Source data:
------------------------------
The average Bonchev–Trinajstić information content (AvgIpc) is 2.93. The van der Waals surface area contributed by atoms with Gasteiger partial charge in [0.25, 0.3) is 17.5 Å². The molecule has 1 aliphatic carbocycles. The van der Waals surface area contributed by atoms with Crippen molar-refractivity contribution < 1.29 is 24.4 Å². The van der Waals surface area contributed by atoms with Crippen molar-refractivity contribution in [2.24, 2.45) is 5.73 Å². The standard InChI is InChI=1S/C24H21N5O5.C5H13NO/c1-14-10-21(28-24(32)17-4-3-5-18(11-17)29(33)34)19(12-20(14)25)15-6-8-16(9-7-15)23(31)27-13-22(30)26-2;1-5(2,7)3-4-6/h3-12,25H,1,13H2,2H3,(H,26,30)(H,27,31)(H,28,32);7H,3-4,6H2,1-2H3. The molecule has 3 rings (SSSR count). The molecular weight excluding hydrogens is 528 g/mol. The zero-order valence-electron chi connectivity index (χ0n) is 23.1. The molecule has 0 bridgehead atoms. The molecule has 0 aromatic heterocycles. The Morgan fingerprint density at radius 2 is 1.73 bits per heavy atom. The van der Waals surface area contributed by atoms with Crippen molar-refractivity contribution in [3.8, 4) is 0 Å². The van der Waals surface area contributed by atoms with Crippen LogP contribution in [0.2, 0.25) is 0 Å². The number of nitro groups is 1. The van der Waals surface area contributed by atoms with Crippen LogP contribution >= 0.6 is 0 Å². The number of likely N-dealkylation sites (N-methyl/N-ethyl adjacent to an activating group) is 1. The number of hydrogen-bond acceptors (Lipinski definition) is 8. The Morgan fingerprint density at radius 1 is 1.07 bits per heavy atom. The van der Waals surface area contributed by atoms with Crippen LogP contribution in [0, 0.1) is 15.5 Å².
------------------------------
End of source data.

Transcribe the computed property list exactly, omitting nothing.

The average Bonchev–Trinajstić information content (AvgIpc) is 2.93. The van der Waals surface area contributed by atoms with Gasteiger partial charge in [0.25, 0.3) is 17.5 Å². The molecule has 1 aliphatic carbocycles. The van der Waals surface area contributed by atoms with Crippen molar-refractivity contribution < 1.29 is 24.4 Å². The van der Waals surface area contributed by atoms with Crippen molar-refractivity contribution in [2.24, 2.45) is 5.73 Å². The standard InChI is InChI=1S/C24H21N5O5.C5H13NO/c1-14-10-21(28-24(32)17-4-3-5-18(11-17)29(33)34)19(12-20(14)25)15-6-8-16(9-7-15)23(31)27-13-22(30)26-2;1-5(2,7)3-4-6/h3-12,25H,1,13H2,2H3,(H,26,30)(H,27,31)(H,28,32);7H,3-4,6H2,1-2H3. The molecule has 3 rings (SSSR count). The molecular weight excluding hydrogens is 528 g/mol. The zero-order valence-electron chi connectivity index (χ0n) is 23.1. The molecule has 0 bridgehead atoms. The molecule has 0 aromatic heterocycles. The Morgan fingerprint density at radius 2 is 1.73 bits per heavy atom. The van der Waals surface area contributed by atoms with Crippen molar-refractivity contribution in [3.8, 4) is 0 Å². The van der Waals surface area contributed by atoms with Crippen LogP contribution in [0.2, 0.25) is 0 Å². The number of nitro groups is 1. The van der Waals surface area contributed by atoms with Crippen LogP contribution >= 0.6 is 0 Å². The number of likely N-dealkylation sites (N-methyl/N-ethyl adjacent to an activating group) is 1. The number of hydrogen-bond acceptors (Lipinski definition) is 8. The Morgan fingerprint density at radius 1 is 1.07 bits per heavy atom. The van der Waals surface area contributed by atoms with Crippen LogP contribution in [0, 0.1) is 15.5 Å².